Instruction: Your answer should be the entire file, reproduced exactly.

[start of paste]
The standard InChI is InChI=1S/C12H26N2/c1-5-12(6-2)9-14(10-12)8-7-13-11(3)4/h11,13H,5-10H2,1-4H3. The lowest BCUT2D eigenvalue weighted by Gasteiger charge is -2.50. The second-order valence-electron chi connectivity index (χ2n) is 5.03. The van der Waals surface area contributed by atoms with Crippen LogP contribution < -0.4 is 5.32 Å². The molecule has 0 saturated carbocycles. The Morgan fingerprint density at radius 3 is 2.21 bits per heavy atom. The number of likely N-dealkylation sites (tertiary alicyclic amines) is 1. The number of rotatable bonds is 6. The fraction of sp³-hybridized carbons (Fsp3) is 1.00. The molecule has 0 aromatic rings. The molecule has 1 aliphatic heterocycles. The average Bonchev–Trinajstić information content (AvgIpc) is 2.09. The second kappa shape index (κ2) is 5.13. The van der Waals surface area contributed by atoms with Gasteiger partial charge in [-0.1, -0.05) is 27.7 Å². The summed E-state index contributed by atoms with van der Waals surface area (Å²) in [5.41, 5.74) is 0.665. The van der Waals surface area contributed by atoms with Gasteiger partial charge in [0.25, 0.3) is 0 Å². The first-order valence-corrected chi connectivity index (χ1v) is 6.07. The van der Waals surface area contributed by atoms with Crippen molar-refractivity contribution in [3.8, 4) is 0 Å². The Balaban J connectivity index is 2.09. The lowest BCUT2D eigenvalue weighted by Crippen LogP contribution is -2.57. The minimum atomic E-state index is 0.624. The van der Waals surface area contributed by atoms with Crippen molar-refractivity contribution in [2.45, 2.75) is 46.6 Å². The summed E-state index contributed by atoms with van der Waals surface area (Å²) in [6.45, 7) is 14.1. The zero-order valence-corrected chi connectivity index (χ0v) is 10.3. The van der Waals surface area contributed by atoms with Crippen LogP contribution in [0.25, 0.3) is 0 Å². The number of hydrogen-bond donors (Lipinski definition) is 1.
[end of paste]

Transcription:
The standard InChI is InChI=1S/C12H26N2/c1-5-12(6-2)9-14(10-12)8-7-13-11(3)4/h11,13H,5-10H2,1-4H3. The lowest BCUT2D eigenvalue weighted by Gasteiger charge is -2.50. The second-order valence-electron chi connectivity index (χ2n) is 5.03. The van der Waals surface area contributed by atoms with Crippen LogP contribution < -0.4 is 5.32 Å². The molecule has 0 saturated carbocycles. The Morgan fingerprint density at radius 3 is 2.21 bits per heavy atom. The number of likely N-dealkylation sites (tertiary alicyclic amines) is 1. The number of rotatable bonds is 6. The fraction of sp³-hybridized carbons (Fsp3) is 1.00. The molecule has 0 aromatic rings. The molecule has 1 aliphatic heterocycles. The average Bonchev–Trinajstić information content (AvgIpc) is 2.09. The second kappa shape index (κ2) is 5.13. The van der Waals surface area contributed by atoms with Gasteiger partial charge in [-0.1, -0.05) is 27.7 Å². The summed E-state index contributed by atoms with van der Waals surface area (Å²) in [5.41, 5.74) is 0.665. The van der Waals surface area contributed by atoms with Gasteiger partial charge in [0.25, 0.3) is 0 Å². The first-order valence-corrected chi connectivity index (χ1v) is 6.07. The van der Waals surface area contributed by atoms with Crippen molar-refractivity contribution in [3.8, 4) is 0 Å². The Balaban J connectivity index is 2.09. The lowest BCUT2D eigenvalue weighted by Crippen LogP contribution is -2.57. The minimum atomic E-state index is 0.624. The van der Waals surface area contributed by atoms with Crippen molar-refractivity contribution in [2.45, 2.75) is 46.6 Å². The summed E-state index contributed by atoms with van der Waals surface area (Å²) in [6.45, 7) is 14.1. The zero-order valence-corrected chi connectivity index (χ0v) is 10.3. The van der Waals surface area contributed by atoms with Crippen LogP contribution in [0.25, 0.3) is 0 Å². The number of hydrogen-bond donors (Lipinski definition) is 1.